2 mm Kolibri
|2.7 mm Kolibri|
Kolibri Pistol, 2.7 mm and .45 ACP cartridge
|Place of origin||Austria-Hungary|
|Case type||Rimless, straight|
|Bullet diameter||2.7 mm (0.11 in)|
|Neck diameter||3.5 mm (0.14 in)|
|Base diameter||3.6 mm (0.14 in)|
|Rim diameter||3.6 mm (0.14 in)|
|Case length||9.4 mm (0.37 in)|
|Overall length||11.0 mm (0.43 in)|
|Source(s): Cartridges of the World |
The 2 mm Kolibri (also known as the 2.7 mm Kolibri Car Pistol or 2.7×9 mm Kolibri) is the smallest commercially available centerfire cartridge, patented in 1910 and introduced in 1914 by Franz Pfannl, an Austrian watchmaker, with financial support from Georg Grabner. It was designed to accompany the Kolibri semi-auto pistol or single shot pistol, both marketed as a self-defense weapon.
The cartridge weighed 5.3 grams (82 grains), measured 3 millimeters (0.12 in) at its widest point, and 11 mm (0.43 in) from the base of the primer to the tip of the bullet. The cartridge headspaced on the mouth of the case. The bullet itself weighed 0.2 g (3 grains), and was estimated to have a normal muzzle velocity of 200 m/s (650 fps), resulting in a muzzle energy 4.0 joules (3 foot-pounds).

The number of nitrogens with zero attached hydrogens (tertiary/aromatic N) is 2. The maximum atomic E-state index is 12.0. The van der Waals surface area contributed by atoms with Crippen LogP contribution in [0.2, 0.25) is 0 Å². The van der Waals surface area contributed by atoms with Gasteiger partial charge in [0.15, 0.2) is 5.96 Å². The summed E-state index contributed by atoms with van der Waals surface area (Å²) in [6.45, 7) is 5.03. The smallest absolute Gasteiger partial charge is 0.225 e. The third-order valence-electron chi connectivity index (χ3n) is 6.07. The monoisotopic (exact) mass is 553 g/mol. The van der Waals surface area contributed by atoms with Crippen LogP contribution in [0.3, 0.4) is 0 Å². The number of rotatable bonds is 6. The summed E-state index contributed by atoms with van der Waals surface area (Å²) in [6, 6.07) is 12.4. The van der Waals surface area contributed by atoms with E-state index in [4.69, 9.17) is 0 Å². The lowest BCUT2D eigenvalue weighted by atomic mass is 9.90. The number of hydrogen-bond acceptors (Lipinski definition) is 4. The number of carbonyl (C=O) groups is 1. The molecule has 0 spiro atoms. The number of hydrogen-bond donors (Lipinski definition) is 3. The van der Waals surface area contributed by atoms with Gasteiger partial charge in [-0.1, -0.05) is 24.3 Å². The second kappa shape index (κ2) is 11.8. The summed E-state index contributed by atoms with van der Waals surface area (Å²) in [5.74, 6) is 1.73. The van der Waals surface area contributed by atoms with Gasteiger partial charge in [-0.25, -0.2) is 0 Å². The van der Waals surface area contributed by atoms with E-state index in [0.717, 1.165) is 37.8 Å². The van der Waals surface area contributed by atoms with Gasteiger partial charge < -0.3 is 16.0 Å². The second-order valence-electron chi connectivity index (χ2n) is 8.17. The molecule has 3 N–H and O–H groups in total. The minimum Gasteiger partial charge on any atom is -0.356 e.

The round was not accepted overly well. The 2 mm Kolibri's small size made handling and loading individual cartridges difficult, and the bullet itself was fairly weak, literature at the time suggesting the round was capable of penetrating only 10–40 mm (0.4 to 1.6 inches) of pine board. The round also suffered some accuracy issues, since the technology of the time was incapable of applying rifling to the bore of such a small caliber, resulting in no spin on the bullet.
The series, and most weapons by Franz Pfannl, were discontinued in 1938.
- Cartridges of the World 11th Edition, Book by Frank C. Barnes, Edited by Stan Skinner, Gun Digest Books, 2006, ISBN 0-89689-297-2 pp. 315, 530
- Barnes, Frank C. Cartridges of the World. DBI Books, 1976, p.146
- *Wilson, R. K. Textbook of Automatic Pistols, p.262. Plantersville, SC: Small Arms Technical Publishing Company, 1943.